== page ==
In other Confessions...

I truly do wish I had my very own lane to drive in. Like all the time.

Sometimes I eat my kids gummy vitamins rather than swallowing a vitamin in pill form because the gummies taste A LOT better. Sometimes I take both {gasp}.

The other day I was having a discussion about cuss words (and BTW, if you think your kids don't know them, think again. I knew my 10YO would know words like damn and bitch, but when the F word came out of her mouth--she was just telling me all the words she knew--my own mouth fell open, but I could not actually form any intelligible words) and why they couldn't listen to certain songs on YouTube. My son was arguing with me, asking which words this particular song said because he didn't hear any words that were inappropriate (of course not), so I just told them, outright, what words they said. "See why you can't listen to this song???" I asked, trying to prove my point. "Well, mom," my son said, "I only knew two cuss words, and you just taught me a third." {deeeeeeeeep sigh}

And lastly was this: it's not really a confession of my own as much as it is something that someone told me (this woman should have her own confession!) but I had to share because I thought it a bit...odd...I was working in the concession stand during one of my son's baseball games, and a woman came up to buy a hotdog--and also to let us know that China controls the weather (everyone knows this, according to her) and have been doing it for years so their crops will grow, which messes up our weather and makes it nasty here. (Wondering why we don't control our own weather so we don't have those big tornados...)

Tuesday, July 2, 2013

Amber Alert

*UPDATE: I got word that this sweet girl has been found! I don't know any of the details, but I am glad she is safe with her family. Thank you so much for your thoughts and prayers.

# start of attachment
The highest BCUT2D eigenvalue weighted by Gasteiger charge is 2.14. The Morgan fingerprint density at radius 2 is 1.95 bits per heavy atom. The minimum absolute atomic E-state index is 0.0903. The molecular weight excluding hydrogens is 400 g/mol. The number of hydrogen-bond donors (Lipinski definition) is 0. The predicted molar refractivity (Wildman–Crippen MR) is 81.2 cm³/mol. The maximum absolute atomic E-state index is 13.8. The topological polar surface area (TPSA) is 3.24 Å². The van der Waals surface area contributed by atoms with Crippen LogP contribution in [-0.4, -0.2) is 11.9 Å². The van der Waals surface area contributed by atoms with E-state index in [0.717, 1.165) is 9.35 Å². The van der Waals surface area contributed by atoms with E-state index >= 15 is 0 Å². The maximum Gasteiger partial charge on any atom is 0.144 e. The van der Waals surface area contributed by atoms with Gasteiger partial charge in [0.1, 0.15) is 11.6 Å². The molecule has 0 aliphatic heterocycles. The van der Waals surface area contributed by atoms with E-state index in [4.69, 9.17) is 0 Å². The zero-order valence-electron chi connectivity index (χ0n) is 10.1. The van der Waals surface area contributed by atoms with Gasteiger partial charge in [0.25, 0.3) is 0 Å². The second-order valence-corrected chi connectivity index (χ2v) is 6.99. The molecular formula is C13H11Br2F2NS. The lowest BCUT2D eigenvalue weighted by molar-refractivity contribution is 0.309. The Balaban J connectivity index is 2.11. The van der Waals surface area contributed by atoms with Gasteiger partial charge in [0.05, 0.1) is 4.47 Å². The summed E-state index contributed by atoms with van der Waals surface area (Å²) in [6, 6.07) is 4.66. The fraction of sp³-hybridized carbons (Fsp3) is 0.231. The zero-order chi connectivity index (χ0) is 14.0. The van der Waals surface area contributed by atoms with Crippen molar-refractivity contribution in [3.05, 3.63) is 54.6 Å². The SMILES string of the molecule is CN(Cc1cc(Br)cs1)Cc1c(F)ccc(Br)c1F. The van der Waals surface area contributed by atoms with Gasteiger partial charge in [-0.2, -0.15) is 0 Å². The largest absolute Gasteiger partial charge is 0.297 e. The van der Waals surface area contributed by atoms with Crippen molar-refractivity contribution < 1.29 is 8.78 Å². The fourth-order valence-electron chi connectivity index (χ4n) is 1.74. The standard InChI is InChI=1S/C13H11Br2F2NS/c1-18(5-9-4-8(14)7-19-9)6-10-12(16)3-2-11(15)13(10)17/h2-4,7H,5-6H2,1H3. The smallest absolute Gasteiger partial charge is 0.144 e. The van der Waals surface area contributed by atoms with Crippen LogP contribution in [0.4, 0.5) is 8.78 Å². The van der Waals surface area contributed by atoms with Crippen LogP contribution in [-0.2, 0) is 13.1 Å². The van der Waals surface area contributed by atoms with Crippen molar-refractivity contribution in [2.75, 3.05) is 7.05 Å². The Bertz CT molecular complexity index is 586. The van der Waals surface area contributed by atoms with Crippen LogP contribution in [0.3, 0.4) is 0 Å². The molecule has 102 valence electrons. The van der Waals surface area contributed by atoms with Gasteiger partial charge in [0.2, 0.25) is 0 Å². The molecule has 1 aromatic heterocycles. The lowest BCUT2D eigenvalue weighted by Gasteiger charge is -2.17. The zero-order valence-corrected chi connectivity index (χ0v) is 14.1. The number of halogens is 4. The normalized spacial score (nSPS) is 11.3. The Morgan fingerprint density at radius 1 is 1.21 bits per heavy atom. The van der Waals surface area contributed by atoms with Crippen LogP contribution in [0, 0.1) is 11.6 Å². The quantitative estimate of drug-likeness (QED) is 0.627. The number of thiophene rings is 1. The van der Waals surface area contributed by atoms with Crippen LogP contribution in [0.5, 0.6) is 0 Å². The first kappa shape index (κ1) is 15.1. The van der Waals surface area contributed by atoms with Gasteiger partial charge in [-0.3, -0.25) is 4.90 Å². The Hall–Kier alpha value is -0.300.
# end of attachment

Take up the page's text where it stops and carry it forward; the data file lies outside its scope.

In lieu of a blog post today, I wanted to share with you an urgent prayer request I got via e-mail this morning. A friend of a friend has a daughter who has been missing since last night. Apparently, she went out to the garage and never came back inside. While I don't know this girl or her family, I do have children and can only imagine the pain and fear she must be feeling right now. Here is a picture of the sweet baby who is missing:

Photo: IMPORTANT!!!My daughter Jade went out to the garage at around 9:30 tonight and never came back in. If anyone knows anything or has heard from her, please tell me.***
Her name is Jade and she is 13 years old. She is missing from the Quakertown area. Her mother and family are sick with worry and fear. I ask that you stop for a second and say a prayer for Jade and her family.

Monday, July 1, 2013

Revolution From Home post

Ok, folks, I don't normally do this BUT I could not help it, I HAD to share this post with you! I'll warn you now, it's long, but totally worth reading to the very end...and I need to thank Beth for daring to post her stretch marks--on the Internet!

Revolution From Home